Boys & Girls Club Director Carter said that most of the kids are familiar with the construction industry “only from the perspective of seeing big machinery and men in hard hats working on site.” During the School of Construction, employees of DPR “exposed our kids to another side of the industry, teaching them that the construction they’re familiar with is just a part of the entire process,” Carter added. “Our kids were able to learn and practice skills and tools used during that process, like brainstorming and digital design using Google SketchUp, all while having lots of fun.”
Multiple Return Participants for Phoenix Event
Fun and learning also went hand in hand in the third annual School of Construction event in the Phoenix office. Fifty students from ICAN and Future for Kids – including about a dozen who had participated in at least one prior year’s event – spent two hours working with 32 DPR volunteers and others.
This year’s emphasis was self-perform work, a major driver in the Phoenix office which does extensive framing and drywall work in-house. Eight to 10 self-perform crafts workers were among those who showed up to teach the kids how to design, plan and build four 4-by-4-ft. model walls. The craftsmen contributed 48 hours of the total 238 total volunteer hours that went into putting the event on this year.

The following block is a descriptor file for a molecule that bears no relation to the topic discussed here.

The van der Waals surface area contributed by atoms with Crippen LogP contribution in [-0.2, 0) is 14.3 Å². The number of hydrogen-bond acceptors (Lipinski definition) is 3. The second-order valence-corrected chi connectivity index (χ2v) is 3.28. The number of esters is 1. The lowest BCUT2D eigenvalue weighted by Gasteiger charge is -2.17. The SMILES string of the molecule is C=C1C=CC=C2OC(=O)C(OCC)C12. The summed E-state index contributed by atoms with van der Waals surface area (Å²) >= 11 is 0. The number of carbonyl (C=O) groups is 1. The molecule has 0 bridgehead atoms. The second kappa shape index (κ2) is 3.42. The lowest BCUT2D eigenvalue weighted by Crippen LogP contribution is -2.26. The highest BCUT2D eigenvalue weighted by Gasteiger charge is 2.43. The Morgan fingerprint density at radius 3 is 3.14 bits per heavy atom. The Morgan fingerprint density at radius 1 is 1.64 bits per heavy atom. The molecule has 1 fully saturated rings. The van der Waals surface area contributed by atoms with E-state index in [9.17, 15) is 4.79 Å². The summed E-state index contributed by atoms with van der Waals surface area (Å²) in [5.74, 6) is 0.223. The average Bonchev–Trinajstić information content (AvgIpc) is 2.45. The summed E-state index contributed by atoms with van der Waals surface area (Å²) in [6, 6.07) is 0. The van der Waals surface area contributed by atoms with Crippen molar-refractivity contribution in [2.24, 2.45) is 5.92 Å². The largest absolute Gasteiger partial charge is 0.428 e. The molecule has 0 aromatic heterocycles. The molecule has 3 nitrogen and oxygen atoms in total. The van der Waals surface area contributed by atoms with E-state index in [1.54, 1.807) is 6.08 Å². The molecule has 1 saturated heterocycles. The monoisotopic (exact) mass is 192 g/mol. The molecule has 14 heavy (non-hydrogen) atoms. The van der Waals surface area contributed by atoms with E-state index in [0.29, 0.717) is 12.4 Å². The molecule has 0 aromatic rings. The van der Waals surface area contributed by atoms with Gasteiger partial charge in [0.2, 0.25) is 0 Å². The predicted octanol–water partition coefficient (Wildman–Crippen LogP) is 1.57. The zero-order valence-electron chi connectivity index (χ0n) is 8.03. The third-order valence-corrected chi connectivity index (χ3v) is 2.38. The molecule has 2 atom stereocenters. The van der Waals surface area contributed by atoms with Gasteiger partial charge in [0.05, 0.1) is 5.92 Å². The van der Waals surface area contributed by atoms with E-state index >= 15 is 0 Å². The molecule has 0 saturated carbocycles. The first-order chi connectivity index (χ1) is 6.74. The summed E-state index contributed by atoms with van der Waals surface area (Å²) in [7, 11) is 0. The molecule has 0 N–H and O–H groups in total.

DPR craftsmen answer questions about framing, drywalling and mudding walls. Photo courtesy Tim Hyde.
Craftsman Richard Cruz kicked of the day with a Q&A led by DPR project manager Tim Hyde. “He was fantastic, the kids were very interested and asked him so many questions,” Hyde said of Cruz. “It just ended up being a huge success.”
During the sessions kids learned the ins and outs of framing, drywalling and applying mud to the walls. Volunteers used premade mockup walls as a teaching tool. The models (two with doors and two with windows) were painted and fully finished on one side with the other side left exposed and covered with Plexiglas to allow a look inside. “We kept the kids engaged throughout the whole process, teaching them different terminology, why we use metal vs. wood studs, the different framing members, all about drywall and mud, etc.,” Hyde said.
Students learn to use tools safely. Photo courtesy Tim Hyde.
Following the wall construction, the kids broke off into another hands-on session led by DPR superintendent Chad Drake. After discussing tool safety, he and other volunteers showed the kids how to work with tools to drill, hammer and screw preset nails and screws into precut plywood boards that sported a DPR log. The kids also decorated their take-home boards.
The students used hammers, nails, drills, screwdrivers and screws to decorate take-home souvenirs. Photo courtesy Tim Hyde.
“It was a chance to actually put a tool in their hands, and they seemed to really enjoy it,” said Drake. “We also encouraged them to look into the future, and if they enjoyed what they were doing, consider eventually getting into the trades, since there is definitely a shortage of workers going into the trades.”
Following the event, Future for Kids Community Relations Manager Nicole Pepper commented, “We are in awe of the time and work you all put in to making this event happen. Our kids had such a great time and learned so much.”